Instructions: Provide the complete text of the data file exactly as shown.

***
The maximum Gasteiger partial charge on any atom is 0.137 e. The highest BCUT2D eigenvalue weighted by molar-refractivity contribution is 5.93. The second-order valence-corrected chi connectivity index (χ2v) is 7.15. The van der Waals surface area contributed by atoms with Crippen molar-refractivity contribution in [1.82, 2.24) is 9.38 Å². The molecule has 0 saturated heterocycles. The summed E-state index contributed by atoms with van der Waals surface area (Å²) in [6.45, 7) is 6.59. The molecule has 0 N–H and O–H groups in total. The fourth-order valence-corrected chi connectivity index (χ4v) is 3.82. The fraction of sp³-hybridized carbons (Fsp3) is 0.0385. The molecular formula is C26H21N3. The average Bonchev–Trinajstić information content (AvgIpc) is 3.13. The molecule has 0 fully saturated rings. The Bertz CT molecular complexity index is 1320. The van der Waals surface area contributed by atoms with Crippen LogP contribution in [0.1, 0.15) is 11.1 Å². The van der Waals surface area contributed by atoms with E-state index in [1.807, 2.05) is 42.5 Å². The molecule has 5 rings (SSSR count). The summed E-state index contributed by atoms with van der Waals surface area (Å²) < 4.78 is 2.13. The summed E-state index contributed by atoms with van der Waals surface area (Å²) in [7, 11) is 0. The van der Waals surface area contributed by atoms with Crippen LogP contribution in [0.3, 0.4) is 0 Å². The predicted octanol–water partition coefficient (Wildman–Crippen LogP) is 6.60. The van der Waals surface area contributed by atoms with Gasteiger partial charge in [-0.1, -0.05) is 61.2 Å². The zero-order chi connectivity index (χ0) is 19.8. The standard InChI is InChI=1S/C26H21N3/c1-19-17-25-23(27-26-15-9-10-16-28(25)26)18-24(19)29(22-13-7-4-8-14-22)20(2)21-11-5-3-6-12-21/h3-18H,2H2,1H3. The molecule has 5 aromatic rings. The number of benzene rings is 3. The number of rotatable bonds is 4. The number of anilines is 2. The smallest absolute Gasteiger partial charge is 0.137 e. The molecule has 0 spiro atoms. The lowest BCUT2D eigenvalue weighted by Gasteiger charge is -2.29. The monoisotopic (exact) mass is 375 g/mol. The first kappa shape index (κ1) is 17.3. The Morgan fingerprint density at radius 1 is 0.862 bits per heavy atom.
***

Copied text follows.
The maximum Gasteiger partial charge on any atom is 0.137 e. The highest BCUT2D eigenvalue weighted by molar-refractivity contribution is 5.93. The second-order valence-corrected chi connectivity index (χ2v) is 7.15. The van der Waals surface area contributed by atoms with Crippen molar-refractivity contribution in [1.82, 2.24) is 9.38 Å². The molecule has 0 saturated heterocycles. The summed E-state index contributed by atoms with van der Waals surface area (Å²) in [6.45, 7) is 6.59. The molecule has 0 N–H and O–H groups in total. The fourth-order valence-corrected chi connectivity index (χ4v) is 3.82. The fraction of sp³-hybridized carbons (Fsp3) is 0.0385. The molecular formula is C26H21N3. The average Bonchev–Trinajstić information content (AvgIpc) is 3.13. The molecule has 0 fully saturated rings. The Bertz CT molecular complexity index is 1320. The van der Waals surface area contributed by atoms with Crippen LogP contribution in [0.1, 0.15) is 11.1 Å². The van der Waals surface area contributed by atoms with E-state index in [1.807, 2.05) is 42.5 Å². The molecule has 5 rings (SSSR count). The summed E-state index contributed by atoms with van der Waals surface area (Å²) < 4.78 is 2.13. The summed E-state index contributed by atoms with van der Waals surface area (Å²) in [7, 11) is 0. The van der Waals surface area contributed by atoms with Crippen LogP contribution in [0.3, 0.4) is 0 Å². The predicted octanol–water partition coefficient (Wildman–Crippen LogP) is 6.60. The van der Waals surface area contributed by atoms with Gasteiger partial charge in [-0.1, -0.05) is 61.2 Å². The zero-order chi connectivity index (χ0) is 19.8. The standard InChI is InChI=1S/C26H21N3/c1-19-17-25-23(27-26-15-9-10-16-28(25)26)18-24(19)29(22-13-7-4-8-14-22)20(2)21-11-5-3-6-12-21/h3-18H,2H2,1H3. The molecule has 5 aromatic rings. The number of benzene rings is 3. The number of rotatable bonds is 4. The number of anilines is 2. The smallest absolute Gasteiger partial charge is 0.137 e. The molecule has 0 spiro atoms. The lowest BCUT2D eigenvalue weighted by Gasteiger charge is -2.29. The monoisotopic (exact) mass is 375 g/mol. The first kappa shape index (κ1) is 17.3. The Morgan fingerprint density at radius 1 is 0.862 bits per heavy atom.